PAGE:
ELISABETH PAYNE ROSEN
Hugh and Serena Hallam have made the decision to leave everything they knew in Charleston behind them, hoping to create a stable, productive home for themselves and their three children in the near-wilderness of West Tennessee. Though now war may loom on the horizon, life at Palmyra is good, for both themselves and—they believe—their slaves.
Hugh is convinced that reasonable men of good will with a tolerant respect for their countrymen might yet prevail against the increasingly tense atmosphere that is dividing the two American cultures. Capable and practical, he is nevertheless considered by his neighbors to be an idealist, with progressive notions concerning the science of agriculture and the requirements of Southern commerce, an ambivalent attitude toward slavery, and a confidence about the way things should be done. But when events move their entire world toward destruction, Hugh’s values are put to the test, with only his surpassing love for Serena and his belief in himself to possibly sustain him.
Hallam’s War is the saga of one man’s struggle to defend his family, his neighbors and his honor, and of the moral compromises forced upon an otherwise good man caught in a maelstrom that leaves him no acceptable choices. A man of remarkable resilience, resourcefulness and contradictions, Hugh must learn to face his own conscience with as much courage as he displays at Shiloh. Ultimately, Hugh and Serena confront the reality surrounding their relationships with their neighbors and with their slaves. If neither of them is completely transformed, each takes a step toward a new understanding.
Elisabeth Payne Rosen’s near-epic debut is thoughtful, authentic and carefully researched. From Nashville and Memphis to Richmond, Charleston and Washington D.C., and across the bloody battlefields of Shiloh and Bull Run, Rosen brings vividly to life a heart-rending tale that resonates with deep personal grief shot through with moments of beauty and joy. In the end, there is hope for reconciliation among us all, even in the face of all the struggles that lie ahead.
$25.95 | Fiction Hardcover | 6x9 | 464 pages
The early morning darkness reminded Hugh Hallam of Mexico; then as now he had saddled his horse before dawn and ridden out while the others slept, to survey the territory around San Augustín before the day’s assault and get the feel of the land in his bones. He wondered why he should think of the war now, when peace lay over the fields and the heat of the day was still a long way off. Beyond the fences, the cotton lay in dark, leafy rows in the fading starlight, nothing like the stony wasteland of the pedregal fourteen years ago, before the battle that would rage all day towards Churubusco.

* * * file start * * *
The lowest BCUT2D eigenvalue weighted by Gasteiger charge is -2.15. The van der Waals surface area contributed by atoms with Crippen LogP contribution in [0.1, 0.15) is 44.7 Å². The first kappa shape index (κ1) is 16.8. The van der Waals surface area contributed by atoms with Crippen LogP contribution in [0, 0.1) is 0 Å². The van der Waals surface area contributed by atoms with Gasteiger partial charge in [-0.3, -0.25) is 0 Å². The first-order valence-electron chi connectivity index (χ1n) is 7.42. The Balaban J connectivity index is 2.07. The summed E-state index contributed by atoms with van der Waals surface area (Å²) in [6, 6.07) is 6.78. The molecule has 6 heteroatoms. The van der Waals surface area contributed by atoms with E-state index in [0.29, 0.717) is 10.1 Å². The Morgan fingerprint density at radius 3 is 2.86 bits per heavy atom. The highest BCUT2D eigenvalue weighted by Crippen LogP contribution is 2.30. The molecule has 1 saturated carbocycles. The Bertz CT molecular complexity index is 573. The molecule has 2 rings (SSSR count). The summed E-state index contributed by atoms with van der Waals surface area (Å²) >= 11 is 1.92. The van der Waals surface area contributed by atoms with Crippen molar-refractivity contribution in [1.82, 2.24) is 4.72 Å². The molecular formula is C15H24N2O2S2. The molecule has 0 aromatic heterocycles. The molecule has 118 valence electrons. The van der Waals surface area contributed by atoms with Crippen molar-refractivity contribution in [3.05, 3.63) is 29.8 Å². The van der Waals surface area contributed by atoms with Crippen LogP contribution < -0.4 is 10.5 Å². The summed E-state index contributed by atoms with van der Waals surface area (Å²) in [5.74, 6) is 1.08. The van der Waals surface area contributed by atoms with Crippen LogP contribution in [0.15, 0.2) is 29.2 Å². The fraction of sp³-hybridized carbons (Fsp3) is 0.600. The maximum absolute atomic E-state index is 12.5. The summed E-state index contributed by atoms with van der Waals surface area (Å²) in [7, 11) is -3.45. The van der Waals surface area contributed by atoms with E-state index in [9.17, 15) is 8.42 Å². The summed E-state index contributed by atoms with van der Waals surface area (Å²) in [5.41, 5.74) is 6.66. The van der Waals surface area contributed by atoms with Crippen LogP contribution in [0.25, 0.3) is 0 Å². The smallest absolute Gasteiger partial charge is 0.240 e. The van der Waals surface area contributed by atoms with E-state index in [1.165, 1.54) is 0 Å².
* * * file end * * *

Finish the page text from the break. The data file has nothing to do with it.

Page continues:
Behind him in the silent house, his wife, Serena, would have drowsed back into sleep by now. They had made love early, while it was still cool. He remembered her body on the bare sheets, the heat and softness of her skin. No smoke arose yet from the brick kitchen as he rode by: Markie was not yet up. He had drunk a cup of cold water from the cistern on his way out.
The moon had set by the time he closed the last gate behind him and headed out towards the orchard, past the long, low house and through the two short lines of slave cabins. He had built the first of them himself—his only shelter that first winter in Tennessee, when he’d left Serena and the children behind and come out ahead to clear the land. The others he had added as necessity dictated over the years. They were small, plain structures, but of good quality by the standards of the neighborhood; he had allowed his slaves to build their own chimneys of solid brick, purchased by himself at the mason’s, and not the usual wattle and daub that managed to catch fire once or twice a year. Each cabin had a small yard where its inhabitants could keep chickens or tend a patch of greens.
Five of the cabins were silent and dark now, their narrow doors open to catch the coolness of the night air. In the sixth cabin a candle burned. French would be awake, studying the advertising circulars he had picked up yesterday in Kinlock. Hallam paused in front of his door, then resisted the impulse to intrude. It would be a long day; let him have his privacy before it began.